I'm doing a task in a subject were fib(0) is defined to = 1. But that can't be right? fib(0) is 0?
Program with fib(0) = 1; spits out fib(4) = 5
Program with fib(0) = 0; spits out fib(3) = 3
What is the correct definition?
I'm doing a task in a subject were fib(0) is defined to = 1. But that can't be right? fib(0) is 0?
What is the correct definition? 


You're correct. The Fibonacci sequence is defined with seed values The only condition under which 


The definition with Fib(0) = 1 is known as the combinatorial definition, and Fib(0) = 0 is the classical definition. Both are used in the Fibonacci Quarterly, though authors that use the combinatorial definition need to add a sentence of explanation. Benjamin and Quinn in Proofs that Really Count use f_n for the nth combinatorial Fibonacci number and F_n for the nth classical Fibonacci number. The combinatorial definition is good, not surprisingly for counting questions like "How many ways are there to walk up a flight of n steps, taking either one or two steps at a time?" When n is 0, there's one way to do it, not zero ways. 


From the Fibonacci number entry on Wikipedia:



Based on the definition of the Fibonacci sequence, you can generate a closed form for defining the nth element:
For n = 0 it is clearly 0:



They are both correct. If you specify a sequence G{n} by the recursion G{1} = 3, G{2} = 5, G{n} = G{ n  1} + G{ n  2} then most people would agree that is "a Fibonacci sequence". The only difference being a few terms at the front, but the leading terms are mostly irrelevant for any interesting questions about the sequence. The heart of a Fibonacci sequence is the addition rule, and any sequence that uses that rule is a Fibonacci sequence. It is only necessary to specify whether 0 is in the sequence if you want to ask specific questions about a particular index... every thing else is just a translation on the index and is pretty much irrelevant. That is, if the problem is 'find a closed form solution for the Nth value in the sequence', then solving it for G will solve the problem for F with just a trivial shift of the solution. The hard part of the problem is the same for both sequences.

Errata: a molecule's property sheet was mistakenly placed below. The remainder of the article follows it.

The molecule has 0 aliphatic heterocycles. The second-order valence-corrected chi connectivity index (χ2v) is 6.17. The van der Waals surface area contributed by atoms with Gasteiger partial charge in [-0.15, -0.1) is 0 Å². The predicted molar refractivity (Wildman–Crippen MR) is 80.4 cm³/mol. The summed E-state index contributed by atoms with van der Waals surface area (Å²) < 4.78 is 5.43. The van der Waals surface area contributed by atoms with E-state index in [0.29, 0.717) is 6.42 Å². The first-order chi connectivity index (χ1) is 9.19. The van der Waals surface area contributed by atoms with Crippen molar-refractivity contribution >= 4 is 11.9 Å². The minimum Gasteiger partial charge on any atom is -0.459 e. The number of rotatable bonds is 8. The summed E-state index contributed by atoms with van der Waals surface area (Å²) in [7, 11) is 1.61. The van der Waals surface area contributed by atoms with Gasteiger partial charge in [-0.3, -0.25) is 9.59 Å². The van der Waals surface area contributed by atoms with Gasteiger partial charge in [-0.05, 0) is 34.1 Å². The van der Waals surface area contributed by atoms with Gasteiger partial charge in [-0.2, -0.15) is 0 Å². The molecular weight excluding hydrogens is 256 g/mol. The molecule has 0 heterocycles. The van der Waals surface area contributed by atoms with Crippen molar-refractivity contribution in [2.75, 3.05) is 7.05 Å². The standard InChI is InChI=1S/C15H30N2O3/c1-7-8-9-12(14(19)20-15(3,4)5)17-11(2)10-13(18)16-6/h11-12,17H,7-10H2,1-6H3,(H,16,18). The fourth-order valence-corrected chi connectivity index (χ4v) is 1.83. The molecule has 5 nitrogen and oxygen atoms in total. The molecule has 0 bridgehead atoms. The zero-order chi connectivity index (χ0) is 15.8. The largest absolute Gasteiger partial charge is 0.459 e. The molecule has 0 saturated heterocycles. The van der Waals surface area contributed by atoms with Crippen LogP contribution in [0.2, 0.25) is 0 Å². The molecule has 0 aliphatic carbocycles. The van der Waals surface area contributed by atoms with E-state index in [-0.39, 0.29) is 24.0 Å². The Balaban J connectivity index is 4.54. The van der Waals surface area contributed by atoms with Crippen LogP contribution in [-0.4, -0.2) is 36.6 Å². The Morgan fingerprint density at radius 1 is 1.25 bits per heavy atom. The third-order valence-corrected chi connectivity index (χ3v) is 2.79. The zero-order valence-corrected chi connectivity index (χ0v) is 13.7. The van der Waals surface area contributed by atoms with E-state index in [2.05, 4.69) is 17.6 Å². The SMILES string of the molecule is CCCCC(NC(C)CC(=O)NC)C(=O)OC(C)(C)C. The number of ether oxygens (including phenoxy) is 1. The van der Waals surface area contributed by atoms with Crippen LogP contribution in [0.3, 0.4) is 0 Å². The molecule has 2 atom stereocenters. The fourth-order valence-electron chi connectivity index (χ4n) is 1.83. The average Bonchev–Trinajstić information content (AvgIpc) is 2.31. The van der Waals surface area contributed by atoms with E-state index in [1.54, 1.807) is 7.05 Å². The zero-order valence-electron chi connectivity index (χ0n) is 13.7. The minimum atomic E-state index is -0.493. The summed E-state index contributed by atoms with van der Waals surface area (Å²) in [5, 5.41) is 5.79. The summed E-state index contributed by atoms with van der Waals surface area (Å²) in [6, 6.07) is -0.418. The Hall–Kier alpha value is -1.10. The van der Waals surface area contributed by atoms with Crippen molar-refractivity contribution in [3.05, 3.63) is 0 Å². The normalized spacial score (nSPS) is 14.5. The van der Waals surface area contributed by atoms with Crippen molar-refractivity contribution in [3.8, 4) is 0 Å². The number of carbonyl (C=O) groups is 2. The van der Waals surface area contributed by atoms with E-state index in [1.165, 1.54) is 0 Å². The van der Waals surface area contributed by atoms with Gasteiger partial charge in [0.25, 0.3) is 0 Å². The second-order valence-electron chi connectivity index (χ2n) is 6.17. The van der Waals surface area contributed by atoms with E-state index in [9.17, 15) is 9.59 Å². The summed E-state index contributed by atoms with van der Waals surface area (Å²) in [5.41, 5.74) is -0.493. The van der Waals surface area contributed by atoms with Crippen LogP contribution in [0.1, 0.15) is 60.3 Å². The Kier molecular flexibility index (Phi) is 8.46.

http://en.wikipedia.org/wiki/Fibonacci_number Fibonacci himself started the sequence with 1 and not 0. But if you guys wanna pretend your opinion is unalterable fact and that you know better than the guy who created the sequence, go right ahead. I think it's fine to start the sequence with 0, just as long as you don't act like that is the one and only absolutely correct way of doing things. 


That is the seed value definition.